Global Scan

Please note, you have not 'conquered' Everest — if you used a helicopter to do it

Mt._Everest_from_Gokyo_Ri_November_5%2C_2012_Cropped.jpg

Credit:

Rdevany/Wikimedia Commons

Officials are looking into whether the only person to climb Mount Everest this year used a helicopter in her ascent.

Just one person has successfully reached the top of Mount Everest from the traditional Nepali side this year, after an accident took the lives of 16 Nepali Sherpa guides.

But that person, a Chinese woman named Wang Jing, may have used a helicopter in her climb — something considered cheating in the Everest climbing world. Nepali officials are investigating whether she used a helicopter to reach a camp at 6,400 meters (nearly 21,000 feet), past the part of the climb where the Sherpa guides were killed in April.

Normally, Nepali officials only allow helicopters above base camp at 5,400 meters in the event of an emergency. Daily Zone looks at the allegations.

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China puts Xinjiang separatists on trial — in a soccer stadium

China's government has, at times, used huge, public show trials as a way to discourage behavior it didn't like. The practice happened during the Cultural Revolution of the 1960s and 1970s, and during a crime crackdown in the 1990s. Now, China seems to be rolling out that tactic once again —  for a major anti-terrorism crackdown in Xinjiang.

Fifty-five alleged separatists, mostly ethnic Uighurs, were put on trial en masse in a soccer stadium. As they stood in the back of military trucks, at least three were sentenced to death for their roles in various violent attacks. The BBC reports that local residents turned out to watch the trials — though it's not clear whether they were there voluntarily or were forced to attend. 

Panamanians can't get enough of this chicken stew

Sancocho is basically Latin American chicken stew — but it's probably not like any chicken stew you've had before. It's that good. Many Latin American nations have their own versions of sancocho, but it is virtually the national dish of Panama. People eat it for breakfast, lunch or dinner, and even to cope with a hangover.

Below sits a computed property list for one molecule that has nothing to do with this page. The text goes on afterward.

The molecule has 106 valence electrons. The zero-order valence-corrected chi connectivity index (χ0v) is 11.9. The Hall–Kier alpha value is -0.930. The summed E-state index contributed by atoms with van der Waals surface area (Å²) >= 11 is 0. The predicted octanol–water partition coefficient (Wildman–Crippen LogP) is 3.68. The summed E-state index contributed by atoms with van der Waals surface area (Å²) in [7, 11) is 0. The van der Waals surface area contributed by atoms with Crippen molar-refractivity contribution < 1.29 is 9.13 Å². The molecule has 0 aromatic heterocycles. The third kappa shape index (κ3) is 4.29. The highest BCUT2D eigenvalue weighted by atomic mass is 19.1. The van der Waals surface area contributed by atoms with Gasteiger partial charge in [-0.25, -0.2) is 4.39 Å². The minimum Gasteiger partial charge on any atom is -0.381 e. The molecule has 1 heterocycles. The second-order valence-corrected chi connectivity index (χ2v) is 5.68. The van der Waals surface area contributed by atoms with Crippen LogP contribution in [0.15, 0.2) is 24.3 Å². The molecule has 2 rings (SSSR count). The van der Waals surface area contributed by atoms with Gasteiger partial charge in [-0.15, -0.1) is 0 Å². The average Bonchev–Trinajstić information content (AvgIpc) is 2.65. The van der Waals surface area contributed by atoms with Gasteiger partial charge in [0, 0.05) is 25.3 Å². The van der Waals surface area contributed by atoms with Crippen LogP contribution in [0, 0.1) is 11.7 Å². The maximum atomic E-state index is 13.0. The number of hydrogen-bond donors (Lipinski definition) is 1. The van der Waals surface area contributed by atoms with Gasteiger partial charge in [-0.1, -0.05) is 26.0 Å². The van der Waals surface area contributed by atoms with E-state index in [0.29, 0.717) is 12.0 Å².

PRI's The World goes into a few restaurants to look at Panamanian sancocho's wide appeal.

Norway's attempt at prostitution reform goes awry

Most countries that want to limit prostitution prosecuted and outlaw the sale of sex — basically making the prostitutes, usually women, criminals. But a few years ago, some Scandanavian countries decided to make it a crime to buy sex, at least in certain circumstances — making the johns, usually men, the criminals. The idea was to protect women from being pimped or trafficked.

While the laws have swept Europe, or some forms of them at least, those who work with prostitutes are sounding an alarm. They argue that the well-meaning measures are actually forcing prostitution underground and making prostitution less safe for women. The Independent looks at the impact of this new wave of prostitution laws.

Seven tips one researcher says will help you avoid breast cancer

Scientists have a hard time pinning down what exactly causes breast cancer, but they think it's a combination of genetic and environmental factors. It's hard to say with certainty what those environmental factors are. Now, new research points us in the general direction.

PRI's Living on Earth interviewed one of the scientists behind a new report, who put together seven tips that she says can help people minimize their risk of being exposed to breast cancer-causing carcinogens.

What we're seeing on social

Weather around the world

Weeks of ongoing torrential rains in China have exacted a heavy toll. At least 37 people are dead, six are missing and more than half a million people have been forced from their homes across southern China. According to the Associated Press, Hong Kong and the manufacturing-heavy Guangdong province have been especially hard-hit. More rain is on the way, too.

A previous version of this story incorrectly stated the elevation of the Everest base camp.

This post is a regular feature of PRI.org. It's a daily brief and email newsletter of stories, events and graphics that are catching the attention of our news staff. The World's Leo Hornak kicks it off from London and various folks on our editorial team around the globe contribute from there, like Cartoon Editor Carol Hills in Boston. Don't expect anything near the standard wrap of major news stories. This blog post and its email companion will be as idiosyncratic as our staff... and we'll want you to tell us what you like and don't like. Sign up for a PRI.org account and subscribe to our newsletter to get it delivered to your inbox. The newsletter arrives during the US morning hours.

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